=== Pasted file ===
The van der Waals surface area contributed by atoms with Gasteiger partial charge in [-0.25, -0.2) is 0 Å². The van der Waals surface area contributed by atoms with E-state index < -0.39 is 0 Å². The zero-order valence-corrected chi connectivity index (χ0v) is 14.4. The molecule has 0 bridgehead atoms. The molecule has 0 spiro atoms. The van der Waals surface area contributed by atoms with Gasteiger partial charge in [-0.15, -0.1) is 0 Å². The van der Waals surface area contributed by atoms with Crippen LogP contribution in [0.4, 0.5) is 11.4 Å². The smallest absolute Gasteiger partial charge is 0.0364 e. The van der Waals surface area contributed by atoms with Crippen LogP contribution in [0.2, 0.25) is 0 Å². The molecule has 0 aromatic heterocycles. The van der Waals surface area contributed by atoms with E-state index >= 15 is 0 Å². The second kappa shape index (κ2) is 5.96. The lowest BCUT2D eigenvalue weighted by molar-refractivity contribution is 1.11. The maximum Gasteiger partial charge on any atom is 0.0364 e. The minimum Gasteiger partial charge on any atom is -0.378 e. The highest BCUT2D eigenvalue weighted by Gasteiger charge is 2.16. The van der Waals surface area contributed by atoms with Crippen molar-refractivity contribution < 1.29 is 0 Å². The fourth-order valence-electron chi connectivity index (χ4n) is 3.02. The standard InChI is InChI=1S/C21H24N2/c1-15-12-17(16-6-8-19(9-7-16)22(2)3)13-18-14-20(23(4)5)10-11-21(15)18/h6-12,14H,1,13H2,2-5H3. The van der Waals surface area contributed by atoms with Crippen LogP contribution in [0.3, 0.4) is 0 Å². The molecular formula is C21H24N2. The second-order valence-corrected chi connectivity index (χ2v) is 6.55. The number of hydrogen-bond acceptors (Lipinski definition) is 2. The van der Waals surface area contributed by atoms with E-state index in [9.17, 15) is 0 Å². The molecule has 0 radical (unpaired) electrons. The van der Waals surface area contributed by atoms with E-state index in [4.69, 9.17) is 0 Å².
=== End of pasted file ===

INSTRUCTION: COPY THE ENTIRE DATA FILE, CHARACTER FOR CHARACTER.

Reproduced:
The van der Waals surface area contributed by atoms with Gasteiger partial charge in [-0.25, -0.2) is 0 Å². The van der Waals surface area contributed by atoms with E-state index < -0.39 is 0 Å². The zero-order valence-corrected chi connectivity index (χ0v) is 14.4. The molecule has 0 bridgehead atoms. The molecule has 0 spiro atoms. The van der Waals surface area contributed by atoms with Gasteiger partial charge in [-0.15, -0.1) is 0 Å². The van der Waals surface area contributed by atoms with Crippen LogP contribution in [0.4, 0.5) is 11.4 Å². The smallest absolute Gasteiger partial charge is 0.0364 e. The van der Waals surface area contributed by atoms with Crippen LogP contribution in [0.2, 0.25) is 0 Å². The molecule has 0 aromatic heterocycles. The van der Waals surface area contributed by atoms with E-state index >= 15 is 0 Å². The second kappa shape index (κ2) is 5.96. The lowest BCUT2D eigenvalue weighted by molar-refractivity contribution is 1.11. The maximum Gasteiger partial charge on any atom is 0.0364 e. The minimum Gasteiger partial charge on any atom is -0.378 e. The highest BCUT2D eigenvalue weighted by Gasteiger charge is 2.16. The van der Waals surface area contributed by atoms with Crippen molar-refractivity contribution < 1.29 is 0 Å². The fourth-order valence-electron chi connectivity index (χ4n) is 3.02. The standard InChI is InChI=1S/C21H24N2/c1-15-12-17(16-6-8-19(9-7-16)22(2)3)13-18-14-20(23(4)5)10-11-21(15)18/h6-12,14H,1,13H2,2-5H3. The van der Waals surface area contributed by atoms with Crippen LogP contribution in [0.3, 0.4) is 0 Å². The molecular formula is C21H24N2. The second-order valence-corrected chi connectivity index (χ2v) is 6.55. The number of hydrogen-bond acceptors (Lipinski definition) is 2. The van der Waals surface area contributed by atoms with E-state index in [9.17, 15) is 0 Å². The molecule has 0 radical (unpaired) electrons. The van der Waals surface area contributed by atoms with E-state index in [4.69, 9.17) is 0 Å².